“It was a particular privilege to walk alongside Merrimack College,” DePrinzio said. “Fr. Dan and I had been wanting to do more things together with both schools, not only for our students, but also as a way to see how our two schools engage the Augustinian charism and how we might enrich each other’s work. St. Augustine holds as a value what he calls ‘a mutual sharing of goods.’ Being at World Youth Day together, forming and strengthening relationships… it was just that.”
Student participants from both schools, meeting one another for the first time, lodged at the same hostel, intermixed to attend various events and explore the city and gathered each evening for group reflection. Friendships were formed immediately and strengthened with the new experiences of each day. The joint nature of the trip also created a special opportunity.
“Having Father Kevin and Father Dan there, they brought the Augustinian lens to everything we encountered,” Gorman explained. “We focused on certain readings from St. Augustine, talked about the charism of the Augustinians and got to put them into practice. The emphasis on community, truth, unity, love – we talked about all of that every night. It was a unique way we got to experience World Youth Day.”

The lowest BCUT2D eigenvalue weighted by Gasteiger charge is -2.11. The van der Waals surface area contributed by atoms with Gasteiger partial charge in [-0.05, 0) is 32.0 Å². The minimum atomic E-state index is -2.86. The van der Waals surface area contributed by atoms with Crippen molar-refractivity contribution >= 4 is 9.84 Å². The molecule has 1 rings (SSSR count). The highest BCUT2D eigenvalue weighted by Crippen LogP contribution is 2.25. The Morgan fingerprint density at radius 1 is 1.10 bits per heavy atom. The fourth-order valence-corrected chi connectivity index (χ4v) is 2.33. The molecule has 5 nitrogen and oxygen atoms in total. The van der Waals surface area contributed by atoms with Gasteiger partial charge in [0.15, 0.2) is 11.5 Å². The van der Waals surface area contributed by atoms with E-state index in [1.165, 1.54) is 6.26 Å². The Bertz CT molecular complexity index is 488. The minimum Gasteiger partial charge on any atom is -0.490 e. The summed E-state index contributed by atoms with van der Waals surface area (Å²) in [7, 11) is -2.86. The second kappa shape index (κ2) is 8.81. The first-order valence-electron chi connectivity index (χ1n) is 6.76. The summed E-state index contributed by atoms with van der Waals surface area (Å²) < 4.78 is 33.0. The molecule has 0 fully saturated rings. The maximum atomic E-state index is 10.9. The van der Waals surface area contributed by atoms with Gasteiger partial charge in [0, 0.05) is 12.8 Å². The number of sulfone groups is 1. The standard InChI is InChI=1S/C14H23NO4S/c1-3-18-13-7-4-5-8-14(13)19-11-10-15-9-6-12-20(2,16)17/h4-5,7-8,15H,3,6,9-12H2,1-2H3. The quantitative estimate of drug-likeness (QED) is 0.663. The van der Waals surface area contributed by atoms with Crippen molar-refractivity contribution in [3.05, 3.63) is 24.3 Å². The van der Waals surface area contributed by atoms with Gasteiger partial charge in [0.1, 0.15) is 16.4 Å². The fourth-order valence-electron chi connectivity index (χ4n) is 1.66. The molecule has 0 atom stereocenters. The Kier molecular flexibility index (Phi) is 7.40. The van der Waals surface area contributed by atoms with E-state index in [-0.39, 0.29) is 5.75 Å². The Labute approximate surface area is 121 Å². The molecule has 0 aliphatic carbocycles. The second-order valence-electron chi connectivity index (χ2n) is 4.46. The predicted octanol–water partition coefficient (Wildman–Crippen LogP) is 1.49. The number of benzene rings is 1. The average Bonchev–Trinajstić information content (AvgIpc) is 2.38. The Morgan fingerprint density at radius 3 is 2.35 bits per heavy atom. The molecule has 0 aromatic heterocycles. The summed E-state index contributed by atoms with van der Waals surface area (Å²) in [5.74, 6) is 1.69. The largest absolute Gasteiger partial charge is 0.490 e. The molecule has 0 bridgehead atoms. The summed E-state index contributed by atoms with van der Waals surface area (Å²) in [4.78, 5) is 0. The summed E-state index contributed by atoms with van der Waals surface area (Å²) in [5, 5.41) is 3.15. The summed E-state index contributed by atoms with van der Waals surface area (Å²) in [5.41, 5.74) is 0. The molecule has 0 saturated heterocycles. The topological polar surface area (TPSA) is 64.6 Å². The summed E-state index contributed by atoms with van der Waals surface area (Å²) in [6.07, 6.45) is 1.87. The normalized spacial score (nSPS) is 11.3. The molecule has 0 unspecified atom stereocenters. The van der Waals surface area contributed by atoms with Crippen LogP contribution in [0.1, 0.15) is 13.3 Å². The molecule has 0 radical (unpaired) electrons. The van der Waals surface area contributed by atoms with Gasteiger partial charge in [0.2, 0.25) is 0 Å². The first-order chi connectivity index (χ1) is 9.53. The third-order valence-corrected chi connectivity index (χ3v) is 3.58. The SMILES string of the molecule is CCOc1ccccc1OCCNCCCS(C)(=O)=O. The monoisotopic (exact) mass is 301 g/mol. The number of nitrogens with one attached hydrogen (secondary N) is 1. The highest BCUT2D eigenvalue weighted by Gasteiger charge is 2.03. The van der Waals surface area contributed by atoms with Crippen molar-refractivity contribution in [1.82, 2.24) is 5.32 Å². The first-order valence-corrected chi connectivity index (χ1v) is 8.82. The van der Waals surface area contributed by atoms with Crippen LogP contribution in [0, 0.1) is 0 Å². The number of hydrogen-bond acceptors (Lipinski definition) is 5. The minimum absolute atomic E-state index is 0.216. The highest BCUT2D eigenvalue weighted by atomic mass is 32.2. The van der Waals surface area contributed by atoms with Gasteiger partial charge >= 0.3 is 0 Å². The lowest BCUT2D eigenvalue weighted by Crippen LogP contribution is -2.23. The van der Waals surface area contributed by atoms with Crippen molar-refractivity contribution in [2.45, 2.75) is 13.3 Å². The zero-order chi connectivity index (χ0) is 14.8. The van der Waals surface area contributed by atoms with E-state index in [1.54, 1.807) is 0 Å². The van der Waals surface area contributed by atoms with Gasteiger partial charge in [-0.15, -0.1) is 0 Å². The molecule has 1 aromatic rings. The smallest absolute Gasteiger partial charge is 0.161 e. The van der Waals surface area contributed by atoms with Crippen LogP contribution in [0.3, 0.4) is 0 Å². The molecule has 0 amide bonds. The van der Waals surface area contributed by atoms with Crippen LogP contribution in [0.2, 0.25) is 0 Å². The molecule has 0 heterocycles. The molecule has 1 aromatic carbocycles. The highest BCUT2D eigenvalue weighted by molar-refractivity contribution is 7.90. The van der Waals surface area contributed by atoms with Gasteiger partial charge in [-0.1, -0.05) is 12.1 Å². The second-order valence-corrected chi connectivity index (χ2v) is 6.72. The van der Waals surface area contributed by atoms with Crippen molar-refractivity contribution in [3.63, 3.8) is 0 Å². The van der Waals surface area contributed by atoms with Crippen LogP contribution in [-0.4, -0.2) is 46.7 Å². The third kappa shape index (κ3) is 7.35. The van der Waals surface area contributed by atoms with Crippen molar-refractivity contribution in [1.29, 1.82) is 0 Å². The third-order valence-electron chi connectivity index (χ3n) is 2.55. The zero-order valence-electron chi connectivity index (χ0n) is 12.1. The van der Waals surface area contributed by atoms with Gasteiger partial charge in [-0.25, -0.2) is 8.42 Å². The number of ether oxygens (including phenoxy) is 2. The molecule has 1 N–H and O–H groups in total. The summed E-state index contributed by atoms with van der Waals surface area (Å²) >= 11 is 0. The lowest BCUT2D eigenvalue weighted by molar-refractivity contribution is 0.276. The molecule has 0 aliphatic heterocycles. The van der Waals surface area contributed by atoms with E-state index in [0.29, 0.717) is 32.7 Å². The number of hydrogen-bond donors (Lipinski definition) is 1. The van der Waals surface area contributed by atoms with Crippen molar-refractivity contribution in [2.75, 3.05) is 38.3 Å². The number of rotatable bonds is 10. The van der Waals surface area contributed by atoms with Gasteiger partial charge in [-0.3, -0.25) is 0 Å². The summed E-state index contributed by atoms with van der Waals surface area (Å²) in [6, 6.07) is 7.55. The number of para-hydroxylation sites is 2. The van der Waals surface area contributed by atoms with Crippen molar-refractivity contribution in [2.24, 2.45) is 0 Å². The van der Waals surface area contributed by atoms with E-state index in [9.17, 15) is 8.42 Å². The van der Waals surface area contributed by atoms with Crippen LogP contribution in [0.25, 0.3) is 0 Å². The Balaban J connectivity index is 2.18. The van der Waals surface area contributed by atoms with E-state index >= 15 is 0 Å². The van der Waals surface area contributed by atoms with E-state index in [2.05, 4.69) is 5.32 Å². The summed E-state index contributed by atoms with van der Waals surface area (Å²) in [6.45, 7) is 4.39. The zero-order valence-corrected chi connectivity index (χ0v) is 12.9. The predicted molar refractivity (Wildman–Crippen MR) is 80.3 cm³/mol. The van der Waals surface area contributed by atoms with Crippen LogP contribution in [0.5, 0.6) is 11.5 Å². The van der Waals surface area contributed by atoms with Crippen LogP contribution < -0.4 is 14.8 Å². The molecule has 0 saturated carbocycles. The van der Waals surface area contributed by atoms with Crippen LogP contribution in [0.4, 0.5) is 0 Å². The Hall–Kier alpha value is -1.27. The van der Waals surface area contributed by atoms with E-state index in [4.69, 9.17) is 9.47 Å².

“St. Augustine speaks much about pilgrimage, that we are always on a journey toward God,” Madden said. “It's also a journey done together. Villanova and Merrimack being the only two Augustinian colleges allowed the students to see the uniqueness of being part of the tradition of the Order of St. Augustine. ... Even though the students were from different schools, there was a common bond, and they didn't see themselves as different.”
Their experiences, however, were. Therein lies the beauty of World Youth Day. The overarching themes and purpose can be shared in community, with the opportunity for the individual to find one’s own personal significance, meaning and spirituality.
For Litchfield, that meant partaking in the pilgrimage tradition of crawling nearly a mile on his knees while praying the rosary at Fátima – something he called “a true spiritual gift” – and hearing a song at the welcoming ceremony that had also played frequently when he attended World Youth Day in Panama in 2019.
“That song that marked so much of my spirituality four years ago,” he said. “Hearing that song again was my little moment.”
Lombardo’s spiritual connection came from wandering into the historic, picturesque churches of Lisbon –many of which were open all night – and stumbling upon a Eucharistic adoration or candlelight vigil.